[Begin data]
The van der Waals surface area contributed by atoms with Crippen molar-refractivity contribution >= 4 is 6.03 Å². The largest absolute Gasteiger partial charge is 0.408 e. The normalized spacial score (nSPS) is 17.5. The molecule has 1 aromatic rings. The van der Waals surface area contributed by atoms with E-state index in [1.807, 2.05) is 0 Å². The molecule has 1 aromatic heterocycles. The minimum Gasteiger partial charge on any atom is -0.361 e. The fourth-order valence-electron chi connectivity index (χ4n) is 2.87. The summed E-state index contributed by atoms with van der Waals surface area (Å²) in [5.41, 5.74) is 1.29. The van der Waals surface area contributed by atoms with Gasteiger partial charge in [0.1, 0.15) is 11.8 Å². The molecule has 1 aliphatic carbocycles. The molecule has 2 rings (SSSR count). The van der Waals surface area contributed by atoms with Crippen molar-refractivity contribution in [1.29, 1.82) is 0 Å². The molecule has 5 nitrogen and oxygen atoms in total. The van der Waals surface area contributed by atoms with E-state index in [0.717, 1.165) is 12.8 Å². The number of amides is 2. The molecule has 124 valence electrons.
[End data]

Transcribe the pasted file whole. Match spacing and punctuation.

The van der Waals surface area contributed by atoms with Crippen molar-refractivity contribution >= 4 is 6.03 Å². The largest absolute Gasteiger partial charge is 0.408 e. The normalized spacial score (nSPS) is 17.5. The molecule has 1 aromatic rings. The van der Waals surface area contributed by atoms with E-state index in [1.807, 2.05) is 0 Å². The molecule has 1 aromatic heterocycles. The minimum Gasteiger partial charge on any atom is -0.361 e. The fourth-order valence-electron chi connectivity index (χ4n) is 2.87. The summed E-state index contributed by atoms with van der Waals surface area (Å²) in [5.41, 5.74) is 1.29. The van der Waals surface area contributed by atoms with Gasteiger partial charge in [0.1, 0.15) is 11.8 Å². The molecule has 1 aliphatic carbocycles. The molecule has 2 rings (SSSR count). The van der Waals surface area contributed by atoms with Crippen molar-refractivity contribution in [1.29, 1.82) is 0 Å². The molecule has 5 nitrogen and oxygen atoms in total. The van der Waals surface area contributed by atoms with E-state index in [0.717, 1.165) is 12.8 Å². The number of amides is 2. The molecule has 124 valence electrons.